Five high school students from Wisconsin recently returned from the Global Youth Institute (GYI) in Des Moines, Iowa, where they participated as the state’s youth delegates. The institute, which took place Oct. 16-19 during the annual World Food Prize International Symposium, is an opportunity for high school students to gather together with peers, educators, researchers and policy makers from around the nation and the world to discuss challenges and solutions to world hunger and poverty.
“It was such an incredible experience. I was surrounded by amazing youth from all walks of life, and I loved learning about many of their [presentation] topics,” says Nyan Lues, a student at LaFollette High School in Madison, whose GYI presentation focused on sustainable soy farming in Argentina. “I had no idea about the array of careers related to agriculture that I could pursue. It was so inspiring to know that any person there had the ability to create a local or global impact on the world.”
In addition to Lues, Wisconsin’s student delegates to the 2019 GYI included Anna Brink from Plymouth High School; Margaret Colwell and Cael Schoemann from Hartford Union High School; and Sydney Hensen from DeForest High School.
“I was very fortunate to make a lot of friends that I was able to connect with and form such strong bonds [with] through the course of a few days,” says Hensen, whose presentation focused on how to support poor, rural households in Costa Rica. “These individuals helped change my perspective on what I want to do in my life to further help this world with the food crisis.”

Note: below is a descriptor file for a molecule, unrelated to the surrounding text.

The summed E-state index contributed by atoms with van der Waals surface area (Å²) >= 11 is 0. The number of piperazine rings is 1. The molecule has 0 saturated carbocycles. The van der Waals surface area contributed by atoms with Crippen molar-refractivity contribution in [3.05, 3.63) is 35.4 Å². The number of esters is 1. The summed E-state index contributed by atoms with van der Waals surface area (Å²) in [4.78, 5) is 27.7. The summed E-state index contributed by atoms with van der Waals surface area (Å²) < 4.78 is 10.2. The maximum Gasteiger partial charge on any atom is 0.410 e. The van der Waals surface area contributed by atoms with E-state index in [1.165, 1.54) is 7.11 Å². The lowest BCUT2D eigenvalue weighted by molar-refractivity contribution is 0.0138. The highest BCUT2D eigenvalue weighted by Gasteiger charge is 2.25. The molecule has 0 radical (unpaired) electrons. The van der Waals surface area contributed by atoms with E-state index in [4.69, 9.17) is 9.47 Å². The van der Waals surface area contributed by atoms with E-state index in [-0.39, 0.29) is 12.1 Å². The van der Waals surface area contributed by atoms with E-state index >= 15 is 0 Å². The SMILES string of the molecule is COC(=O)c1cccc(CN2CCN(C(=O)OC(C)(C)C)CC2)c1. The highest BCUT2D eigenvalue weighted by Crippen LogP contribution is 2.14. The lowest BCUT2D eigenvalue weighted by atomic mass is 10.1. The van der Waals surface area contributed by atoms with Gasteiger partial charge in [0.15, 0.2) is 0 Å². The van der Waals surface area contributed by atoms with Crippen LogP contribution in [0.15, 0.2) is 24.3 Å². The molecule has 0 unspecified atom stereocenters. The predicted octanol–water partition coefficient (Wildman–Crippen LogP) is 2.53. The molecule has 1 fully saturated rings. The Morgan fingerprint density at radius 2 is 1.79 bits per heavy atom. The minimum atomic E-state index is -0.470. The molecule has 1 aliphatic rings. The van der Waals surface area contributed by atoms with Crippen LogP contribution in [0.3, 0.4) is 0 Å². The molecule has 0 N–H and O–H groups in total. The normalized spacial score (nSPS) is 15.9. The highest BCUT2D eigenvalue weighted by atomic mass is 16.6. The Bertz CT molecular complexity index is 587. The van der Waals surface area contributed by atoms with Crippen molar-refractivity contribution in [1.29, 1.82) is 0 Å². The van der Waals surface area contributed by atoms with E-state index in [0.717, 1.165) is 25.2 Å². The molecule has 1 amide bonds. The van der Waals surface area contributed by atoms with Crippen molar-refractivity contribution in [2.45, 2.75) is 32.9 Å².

The Wisconsin delegates were selected during the fifth annual Wisconsin Youth Institute (WYI) event hosted by the UW–Madison College of Agricultural and Life Sciences this past April. To participate in the WYI, students research, write and submit a paper about a global food security issue under the supervision of a teacher or mentor. During the day-long WYI program, they present and discuss their research papers with their peers and university faculty, staff and graduate students. They also tour the UW–Madison campus and learn about student research opportunities at the university. Sixty-nine high school students participated in the WYI this year, and five were selected to attend the GYI as Wisconsin delegates.
Educators who choose to attend the Global Youth Institute as chaperones have the opportunity to participate in professional development programming. This year, three high school teachers went to Iowa with the Wisconsin group: Kevin Martin and Bill Schliewe from Hartford Union High School, and Angie Midthuna-Hensen from Verona High School.
“I have been teaching for 17 years, and the four days in Iowa were some of the most meaningful and passion-invoking days in my career,” says Schliewe, who teaches English. “Between listening to the president of the Congo, CEOs of Fortune 500 companies, and World Food Prize Laureate Simon Groot, the days were filled with messages of hope. Everywhere you turned at the event, students were being encouraged to be more and do more than they ever imagined.”
Plia Xiong, prospective student services coordinator for UW–Madison CALS, organized and led the trip to Iowa. She also coordinates and oversees the WYI event. Lauren Jorgensen, a fellow with UW–Madison’s International Division, also attended the GYI as a chaperone.